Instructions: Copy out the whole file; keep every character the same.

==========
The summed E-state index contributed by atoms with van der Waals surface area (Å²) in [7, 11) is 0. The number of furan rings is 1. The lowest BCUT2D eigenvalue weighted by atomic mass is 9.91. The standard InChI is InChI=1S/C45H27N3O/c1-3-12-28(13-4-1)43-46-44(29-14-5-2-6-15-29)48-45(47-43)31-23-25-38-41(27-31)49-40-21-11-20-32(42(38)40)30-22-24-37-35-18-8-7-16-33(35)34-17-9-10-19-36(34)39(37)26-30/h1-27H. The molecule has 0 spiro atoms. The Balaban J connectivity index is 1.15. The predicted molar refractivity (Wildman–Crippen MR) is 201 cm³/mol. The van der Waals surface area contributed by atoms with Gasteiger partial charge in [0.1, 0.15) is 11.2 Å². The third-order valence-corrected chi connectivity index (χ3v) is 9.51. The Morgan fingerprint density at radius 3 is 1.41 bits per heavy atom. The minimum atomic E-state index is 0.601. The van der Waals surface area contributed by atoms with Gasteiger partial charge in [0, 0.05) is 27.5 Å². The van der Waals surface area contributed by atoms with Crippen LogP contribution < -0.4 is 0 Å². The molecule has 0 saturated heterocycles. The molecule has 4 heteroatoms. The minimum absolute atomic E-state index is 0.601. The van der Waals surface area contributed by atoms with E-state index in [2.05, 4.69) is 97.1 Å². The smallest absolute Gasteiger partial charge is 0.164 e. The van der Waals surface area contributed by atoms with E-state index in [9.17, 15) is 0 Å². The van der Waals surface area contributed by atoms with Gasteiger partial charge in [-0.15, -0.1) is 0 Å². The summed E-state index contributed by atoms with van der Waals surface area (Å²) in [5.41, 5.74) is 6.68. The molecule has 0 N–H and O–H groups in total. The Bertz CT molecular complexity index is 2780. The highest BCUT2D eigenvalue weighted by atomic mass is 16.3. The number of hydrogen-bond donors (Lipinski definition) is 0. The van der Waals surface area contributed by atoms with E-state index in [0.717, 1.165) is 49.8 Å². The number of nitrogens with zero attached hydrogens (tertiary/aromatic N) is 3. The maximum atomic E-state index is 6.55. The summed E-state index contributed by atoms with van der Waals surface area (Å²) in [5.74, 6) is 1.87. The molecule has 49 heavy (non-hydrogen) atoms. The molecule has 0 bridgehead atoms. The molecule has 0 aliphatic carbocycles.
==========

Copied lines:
The summed E-state index contributed by atoms with van der Waals surface area (Å²) in [7, 11) is 0. The number of furan rings is 1. The lowest BCUT2D eigenvalue weighted by atomic mass is 9.91. The standard InChI is InChI=1S/C45H27N3O/c1-3-12-28(13-4-1)43-46-44(29-14-5-2-6-15-29)48-45(47-43)31-23-25-38-41(27-31)49-40-21-11-20-32(42(38)40)30-22-24-37-35-18-8-7-16-33(35)34-17-9-10-19-36(34)39(37)26-30/h1-27H. The molecule has 0 spiro atoms. The Balaban J connectivity index is 1.15. The predicted molar refractivity (Wildman–Crippen MR) is 201 cm³/mol. The van der Waals surface area contributed by atoms with Gasteiger partial charge in [0.1, 0.15) is 11.2 Å². The third-order valence-corrected chi connectivity index (χ3v) is 9.51. The Morgan fingerprint density at radius 3 is 1.41 bits per heavy atom. The minimum atomic E-state index is 0.601. The van der Waals surface area contributed by atoms with Gasteiger partial charge in [0, 0.05) is 27.5 Å². The van der Waals surface area contributed by atoms with Crippen LogP contribution < -0.4 is 0 Å². The molecule has 0 saturated heterocycles. The molecule has 4 heteroatoms. The minimum absolute atomic E-state index is 0.601. The van der Waals surface area contributed by atoms with E-state index in [2.05, 4.69) is 97.1 Å². The smallest absolute Gasteiger partial charge is 0.164 e. The van der Waals surface area contributed by atoms with E-state index in [9.17, 15) is 0 Å². The van der Waals surface area contributed by atoms with Gasteiger partial charge in [-0.15, -0.1) is 0 Å². The summed E-state index contributed by atoms with van der Waals surface area (Å²) in [5.41, 5.74) is 6.68. The molecule has 0 N–H and O–H groups in total. The Bertz CT molecular complexity index is 2780. The highest BCUT2D eigenvalue weighted by atomic mass is 16.3. The number of hydrogen-bond donors (Lipinski definition) is 0. The van der Waals surface area contributed by atoms with E-state index in [0.717, 1.165) is 49.8 Å². The number of nitrogens with zero attached hydrogens (tertiary/aromatic N) is 3. The maximum atomic E-state index is 6.55. The summed E-state index contributed by atoms with van der Waals surface area (Å²) in [5.74, 6) is 1.87. The molecule has 49 heavy (non-hydrogen) atoms. The molecule has 0 bridgehead atoms. The molecule has 0 aliphatic carbocycles.